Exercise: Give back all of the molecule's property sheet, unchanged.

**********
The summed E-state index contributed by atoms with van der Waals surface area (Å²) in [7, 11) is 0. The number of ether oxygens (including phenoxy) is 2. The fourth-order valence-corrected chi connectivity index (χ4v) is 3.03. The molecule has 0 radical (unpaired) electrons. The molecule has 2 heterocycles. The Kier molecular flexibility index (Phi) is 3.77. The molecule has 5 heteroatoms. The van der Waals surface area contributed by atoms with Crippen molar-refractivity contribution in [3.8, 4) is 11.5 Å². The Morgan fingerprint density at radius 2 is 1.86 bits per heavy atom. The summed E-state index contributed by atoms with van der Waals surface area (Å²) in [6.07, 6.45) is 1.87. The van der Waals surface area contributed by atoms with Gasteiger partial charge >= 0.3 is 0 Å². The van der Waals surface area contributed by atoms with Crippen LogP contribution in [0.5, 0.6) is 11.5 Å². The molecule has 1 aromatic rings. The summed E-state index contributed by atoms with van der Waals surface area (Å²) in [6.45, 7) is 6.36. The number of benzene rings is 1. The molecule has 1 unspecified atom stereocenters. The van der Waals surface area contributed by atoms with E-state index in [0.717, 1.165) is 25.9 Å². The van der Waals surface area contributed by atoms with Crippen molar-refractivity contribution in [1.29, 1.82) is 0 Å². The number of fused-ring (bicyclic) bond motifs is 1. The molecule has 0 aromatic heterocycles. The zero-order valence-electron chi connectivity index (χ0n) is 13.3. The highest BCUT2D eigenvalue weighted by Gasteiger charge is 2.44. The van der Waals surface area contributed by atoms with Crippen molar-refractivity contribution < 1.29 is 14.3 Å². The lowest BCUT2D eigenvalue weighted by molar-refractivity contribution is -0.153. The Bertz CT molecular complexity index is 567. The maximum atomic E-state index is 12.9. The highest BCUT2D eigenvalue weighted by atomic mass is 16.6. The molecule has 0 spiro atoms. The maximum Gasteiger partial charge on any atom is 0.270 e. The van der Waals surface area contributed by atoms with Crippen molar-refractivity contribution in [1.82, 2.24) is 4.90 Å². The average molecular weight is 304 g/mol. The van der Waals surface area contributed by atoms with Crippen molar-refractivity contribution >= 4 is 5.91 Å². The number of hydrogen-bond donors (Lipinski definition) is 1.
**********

The summed E-state index contributed by atoms with van der Waals surface area (Å²) in [7, 11) is 0. The number of ether oxygens (including phenoxy) is 2. The fourth-order valence-corrected chi connectivity index (χ4v) is 3.03. The molecule has 0 radical (unpaired) electrons. The molecule has 2 heterocycles. The Kier molecular flexibility index (Phi) is 3.77. The molecule has 5 heteroatoms. The van der Waals surface area contributed by atoms with Crippen molar-refractivity contribution in [3.8, 4) is 11.5 Å². The Morgan fingerprint density at radius 2 is 1.86 bits per heavy atom. The summed E-state index contributed by atoms with van der Waals surface area (Å²) in [6.07, 6.45) is 1.87. The van der Waals surface area contributed by atoms with Gasteiger partial charge >= 0.3 is 0 Å². The van der Waals surface area contributed by atoms with Crippen LogP contribution in [0.5, 0.6) is 11.5 Å². The molecule has 1 aromatic rings. The summed E-state index contributed by atoms with van der Waals surface area (Å²) in [6.45, 7) is 6.36. The number of benzene rings is 1. The molecule has 1 unspecified atom stereocenters. The van der Waals surface area contributed by atoms with E-state index in [0.717, 1.165) is 25.9 Å². The van der Waals surface area contributed by atoms with Crippen molar-refractivity contribution in [1.29, 1.82) is 0 Å². The number of fused-ring (bicyclic) bond motifs is 1. The molecule has 0 aromatic heterocycles. The zero-order valence-electron chi connectivity index (χ0n) is 13.3. The highest BCUT2D eigenvalue weighted by Gasteiger charge is 2.44. The van der Waals surface area contributed by atoms with Crippen molar-refractivity contribution < 1.29 is 14.3 Å². The lowest BCUT2D eigenvalue weighted by molar-refractivity contribution is -0.153. The Bertz CT molecular complexity index is 567. The maximum atomic E-state index is 12.9. The highest BCUT2D eigenvalue weighted by atomic mass is 16.6. The molecule has 0 spiro atoms. The maximum Gasteiger partial charge on any atom is 0.270 e. The van der Waals surface area contributed by atoms with Crippen molar-refractivity contribution in [1.82, 2.24) is 4.90 Å². The average molecular weight is 304 g/mol. The van der Waals surface area contributed by atoms with Crippen molar-refractivity contribution >= 4 is 5.91 Å². The number of hydrogen-bond donors (Lipinski definition) is 1.